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A Heart-Song of To-day By Annie Gregg Savigny Characters: 9909

Updated: 2017-12-06 00:02

The dinner on this Twelfth-night, fraught as it was with so much of the effervescence of the champagne of life to so many, was a dinner fit for an emperor. The gold plate, the glassware, each piece a gem. Sweet flowers looked up from their delicate design in moss beside each person, or from elegant vases. The hostess was recklessly gay and abandon, looking like a scarlet poppy with dew upon it, robed as she was in satin of scarlet, the whole front of the dress and corsage being embroidered in poppies from pink to scarlet, their leaves of pearls; her necklet, armlets, and earrings were diamonds, rubies and pearls. A handsome woman, without doubt, loving life and its bon-bons.

"We only make the run once," she would cry, "let us take it effervescing."

Vaura is peerlessly beautiful and brilliant as her diamonds, her large hazel eyes bright as stars, her lips a rose, throat, neck and arms gleam in their whiteness as does the satin of her gown. Ah! Lionel, much as we love you, we are happy in the thought that Vaura is your rest. Colonel Haughton notices that his niece often glances at him, and that beneath her gay repartee or brilliant converse, there underlies some powerful excitement which he attributes wholly to the expose of the truth by Lionel.

"And so you enjoyed Rome," said Capt. Chancer to Vaura, who had been assigned to him, so causing him to be the envy of the other men.

"Intensely! dear sun-warm, love-warm Italia."

"Yes, one loves to live and lives to love while there. I hope you did not leave your heart behind you, Miss Vernon."

"Nay, you should congratulate me had I done so, and by your own words of 'one lives to love while there.'"

"Yes, and on my warm heart; for, though old Sol laughs in gay Paris, his temple is in warm Italia," she said, gaily.

"Your eyes tell whether your heart's warmth depends upon the zone you dwell in."

"Are you wise in trusting in truth from woman's eyes?" she said softly, and looking into his face.

"In some cases, yes; they are en verite the language of the soul."

And his gaze plainly shows his admiration. "You sing, I am told?"

"A little; it could not be otherwise if one has lived so much in the south as I; the voice of song seems the natural language for one's varying emotions."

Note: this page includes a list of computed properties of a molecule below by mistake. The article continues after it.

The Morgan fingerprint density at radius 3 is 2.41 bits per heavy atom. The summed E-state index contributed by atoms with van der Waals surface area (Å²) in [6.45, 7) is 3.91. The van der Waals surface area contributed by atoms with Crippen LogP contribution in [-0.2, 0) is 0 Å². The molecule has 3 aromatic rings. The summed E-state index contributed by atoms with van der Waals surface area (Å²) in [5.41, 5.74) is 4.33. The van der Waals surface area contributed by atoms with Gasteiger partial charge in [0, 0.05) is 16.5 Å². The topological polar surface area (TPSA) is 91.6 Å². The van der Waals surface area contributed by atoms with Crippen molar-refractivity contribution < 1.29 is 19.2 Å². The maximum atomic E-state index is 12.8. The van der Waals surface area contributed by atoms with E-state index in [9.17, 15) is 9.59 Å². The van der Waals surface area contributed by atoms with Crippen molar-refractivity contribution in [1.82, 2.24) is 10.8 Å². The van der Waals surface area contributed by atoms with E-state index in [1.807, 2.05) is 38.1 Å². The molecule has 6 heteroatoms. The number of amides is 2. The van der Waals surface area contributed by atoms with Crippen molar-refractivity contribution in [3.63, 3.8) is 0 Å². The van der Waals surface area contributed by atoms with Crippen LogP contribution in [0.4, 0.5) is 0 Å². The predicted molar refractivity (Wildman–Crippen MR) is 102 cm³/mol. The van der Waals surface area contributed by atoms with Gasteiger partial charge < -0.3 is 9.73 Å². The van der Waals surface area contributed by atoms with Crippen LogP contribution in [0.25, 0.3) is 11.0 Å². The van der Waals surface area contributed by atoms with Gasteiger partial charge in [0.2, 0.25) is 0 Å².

"You will sing me one song to-night?"

"Yes, if you care; instead of a waltz."

"I want both."

"And you look like a man who has his way most days."

"In trifles, yes; in things longed for, never!'"

"Well, if so; as the song and waltz are trifles to make your assertion true, you must have them."

"I am in paradise, and shall try to forget that did you consider them things of moment, you would never have granted them," he said, earnestly laying down knife and fork as he turned to gaze wistfully into the face of the fair woman near him at last.

"You have the nattering tongue and eyes of your sex, Capt. Chancer, and you and the other men are to blame if I have promised more than I can perform; for I have been unable to say nay to your pleadings, being in a passive mood to-night."

And the eyelids with their wealth of curled lashes were uplifted, as she smilingly looked into his face, for her thoughts were of Lionel; his, of her.

"Of all women's moods, I love her best in the dreamy languor of passiveness."

"To mould us as wax in your hands, to love us till you tire, as we do a bird or a flower, and then sigh for another mood; you see I know you in all your moods and tenses," she said softly.

"You know us till we meet you," he said earnestly, as a servant refilled his champagne glass.

"Tis Greek meeting Greek" she said gaily, though her heart throbbed wildly, for she alone heard a slight bustle in the hall and the voice of the man she loved.

"No, fairest of women, 'tis the war of love!"

"A pleasant strife with its heart-stir; its weapons, the emotions."

"No wonder, that were we a very Achilles, you rob us of our strength."

Here Trevalyon's servant entering, handed his master's card to Delrose; on the back of which he read: "Are you prepared to own up as to the part you played in the Clarmont escapade? if not, I shall clear myself."

"Tell your master I am neither a babe nor suckling," he answered defiantly, his brow black with hate and rage as he tore the card to pieces, throwing it towards the man.

There being a sort of free-masonry between Madame and Delrose, the movements of each being rarely unobserved by the other, she was about to play into his hands by signalling her sisterhood to rise from the table, when Sir Lionel Trevalyon was announced, who, hastily coming to her side, taking her hand in salutation, said:

"You will kindly give me a few moments, Mrs. Haughton; oblige me, please, by keeping your seat."

Madame was recklessly abandon, and Sir Lionel had asked her with his mesmeric eyes, or she would not have disobeyed the pressure of the Delrose boot upon her